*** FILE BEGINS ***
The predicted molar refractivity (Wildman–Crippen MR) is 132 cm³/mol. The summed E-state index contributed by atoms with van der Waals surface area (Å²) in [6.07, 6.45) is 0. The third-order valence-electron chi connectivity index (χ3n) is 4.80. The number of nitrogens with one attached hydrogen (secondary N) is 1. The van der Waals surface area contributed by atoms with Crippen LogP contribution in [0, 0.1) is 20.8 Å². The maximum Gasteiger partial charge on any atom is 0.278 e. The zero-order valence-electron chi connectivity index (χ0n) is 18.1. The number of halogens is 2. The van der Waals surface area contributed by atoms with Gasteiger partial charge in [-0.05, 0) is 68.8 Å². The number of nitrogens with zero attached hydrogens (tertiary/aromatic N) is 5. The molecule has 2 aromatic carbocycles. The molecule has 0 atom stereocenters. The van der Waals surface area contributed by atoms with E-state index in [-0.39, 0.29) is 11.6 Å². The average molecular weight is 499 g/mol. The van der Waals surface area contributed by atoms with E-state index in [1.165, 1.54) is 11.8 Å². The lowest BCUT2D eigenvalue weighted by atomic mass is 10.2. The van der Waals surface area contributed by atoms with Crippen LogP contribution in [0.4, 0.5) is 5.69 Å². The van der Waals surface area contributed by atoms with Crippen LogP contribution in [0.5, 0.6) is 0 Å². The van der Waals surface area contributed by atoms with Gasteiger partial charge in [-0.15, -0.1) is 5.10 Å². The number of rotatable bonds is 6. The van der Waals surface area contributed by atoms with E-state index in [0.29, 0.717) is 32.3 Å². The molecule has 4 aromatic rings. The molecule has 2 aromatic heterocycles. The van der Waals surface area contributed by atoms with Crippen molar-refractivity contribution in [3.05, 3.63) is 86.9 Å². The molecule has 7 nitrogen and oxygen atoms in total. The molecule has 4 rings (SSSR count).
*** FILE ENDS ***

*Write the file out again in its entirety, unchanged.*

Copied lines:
The predicted molar refractivity (Wildman–Crippen MR) is 132 cm³/mol. The summed E-state index contributed by atoms with van der Waals surface area (Å²) in [6.07, 6.45) is 0. The third-order valence-electron chi connectivity index (χ3n) is 4.80. The number of nitrogens with one attached hydrogen (secondary N) is 1. The van der Waals surface area contributed by atoms with Crippen LogP contribution in [0, 0.1) is 20.8 Å². The maximum Gasteiger partial charge on any atom is 0.278 e. The zero-order valence-electron chi connectivity index (χ0n) is 18.1. The number of halogens is 2. The van der Waals surface area contributed by atoms with Gasteiger partial charge in [-0.05, 0) is 68.8 Å². The number of nitrogens with zero attached hydrogens (tertiary/aromatic N) is 5. The molecule has 2 aromatic carbocycles. The molecule has 0 atom stereocenters. The van der Waals surface area contributed by atoms with E-state index in [-0.39, 0.29) is 11.6 Å². The average molecular weight is 499 g/mol. The van der Waals surface area contributed by atoms with E-state index in [1.165, 1.54) is 11.8 Å². The lowest BCUT2D eigenvalue weighted by atomic mass is 10.2. The van der Waals surface area contributed by atoms with Crippen LogP contribution in [0.4, 0.5) is 5.69 Å². The van der Waals surface area contributed by atoms with Crippen LogP contribution in [0.5, 0.6) is 0 Å². The van der Waals surface area contributed by atoms with Gasteiger partial charge in [-0.15, -0.1) is 5.10 Å². The number of rotatable bonds is 6. The van der Waals surface area contributed by atoms with E-state index in [0.29, 0.717) is 32.3 Å². The molecule has 4 aromatic rings. The molecule has 2 aromatic heterocycles. The van der Waals surface area contributed by atoms with Crippen molar-refractivity contribution in [3.05, 3.63) is 86.9 Å². The molecule has 7 nitrogen and oxygen atoms in total. The molecule has 4 rings (SSSR count).